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US organization optimistic on Afghan elections

December 9, 2013

KABUL, Afghanistan (AP) — An American organization tasked with furthering democracy in developing nations said Monday that while elections next April in Afghanistan are unlikely to be perfect, they should be better than previous polls marred by widespread fraud.

The National Democratic Institute for International Affairs said its assessment mission to Afghanistan believes there is “guarded optimism” about the April 5 polls that will elect a new president to succeed Hamid Karzai, along with local council members for the country’s 34 provinces.

But the organization said the elections still face serious challenges, including security, potential fraud and even weather conditions that could affect voter turnout.

The 2009 presidential election was so soiled that U.N.-backed fraud investigators threw out more than 1 million votes — enough to force a second round. Many observers blamed much of the fraud on Karzai’s supporters, but he blamed the U.S. for allegedly interfering against him. In the end, the opposing candidate dropped out and Karzai was elected was elected to a second and final five-year term.

Since then, reforms in the voting process have tried to make the elections commissions more independent of the presidency.

“Clearly, steps have been taken since then to address many of those issues,” said Karl Inderfurth, a former U.S. assistant secretary of state for South Asian affairs who headed the mission. “They (Afghan commissions) cannot promise a perfect election, no nation can for that matter, but I think it would be a better election than the last one,”

For the first time since the U.S.-led invasion in 2001, the vote will be completely run and monitored by Afghans. Foreign involvement has been limited to technical assistance and funding.

A statement from the NDI mission said the Afghan reforms “brought a guarded optimism among many political and civic actors that the 2014 polls would be an improvement over previous elections,” but also warned that “there are serious challenges that could impact the integrity of the 2014 elections.”

The NDI was created by the U.S. government through its National Endowment for Democracy and is mostly funded by American taxpayers.

Security is a key concern in a country that is still at war more than 12 years after the Taliban were ousted, and is plagued by a relentless insurgency that shows no sign of abating. The Taliban have called on Afghans to boycott the elections.

“In terms of challenges, I think the most important would be security, whether or not all Afghans would be able to turn out to vote,” Inderfurth said.

Another concern is weather. Much of mountainous Afghanistan is covered in snow even as late as April, and many of its more remote regions are inaccessible.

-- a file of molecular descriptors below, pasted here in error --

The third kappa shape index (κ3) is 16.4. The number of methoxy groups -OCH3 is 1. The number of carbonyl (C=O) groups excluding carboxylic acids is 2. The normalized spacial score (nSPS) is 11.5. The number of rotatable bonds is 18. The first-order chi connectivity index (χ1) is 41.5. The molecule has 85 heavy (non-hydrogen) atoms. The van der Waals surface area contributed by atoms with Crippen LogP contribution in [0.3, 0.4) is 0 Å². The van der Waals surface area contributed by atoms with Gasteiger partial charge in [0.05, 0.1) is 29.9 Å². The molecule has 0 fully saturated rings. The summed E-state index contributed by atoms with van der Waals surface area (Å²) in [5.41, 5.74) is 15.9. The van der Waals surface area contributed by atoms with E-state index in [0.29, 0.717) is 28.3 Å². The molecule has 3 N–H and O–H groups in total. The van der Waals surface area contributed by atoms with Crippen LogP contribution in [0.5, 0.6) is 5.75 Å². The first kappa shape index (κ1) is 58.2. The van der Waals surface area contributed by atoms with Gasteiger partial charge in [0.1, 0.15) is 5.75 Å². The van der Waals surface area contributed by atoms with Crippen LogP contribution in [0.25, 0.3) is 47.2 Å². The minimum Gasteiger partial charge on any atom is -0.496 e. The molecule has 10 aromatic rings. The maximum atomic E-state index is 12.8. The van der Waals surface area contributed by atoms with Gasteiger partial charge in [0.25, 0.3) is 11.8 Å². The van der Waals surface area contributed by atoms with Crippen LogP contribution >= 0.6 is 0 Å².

A final issue is fraud, a danger increased by spotty records, Inderfurth added.

Afghan election officials have said they can only estimate how many voters are really on the rolls in this country of about 30 million people. Adding to the confusion are millions of additional registration cards that remain from past elections.

Officials with Afghanistan’s Independent Election Commission have said that 20.7 million registration cards have been issued since the first post-Taliban elections were held, while the commission’s best estimate for the number of eligible voters is 12 million. Afghanistan has had no comprehensive official census in nearly three decades.

Compounding the anxiety is uncertainty over whether Afghanistan and the United States will sign a long-delayed security agreement that could keep thousands of American troops here for up to a decade.

Karzai, who can’t run for a third term, says he backs the deal but balks at signing it himself. Although a national assembly of 2,500 delegates known as the Loya Jirga endorsed the deal in November and backed a U.S. request that it be signed by the end of the year, Karzai is deferring that to his successor.

Much is as stake if the deal falls apart. Afghanistan could lose up to $15 billion a year in aid, effectively collapsing its fragile economy and making it unable to pay its army and police.

“There is support (for the deal) from the Loya Jirga that was held, there is support from the candidates that are running for the office, there is support from the civil society groups, the women groups — they want to see the continued presence of the international community,” Inderfurth said. “This will work out, I am relatively confident, since I believe that this agreement is in the best interest of both countries.”


Associated Press writer Patrick Quinn contributed from Kabul.

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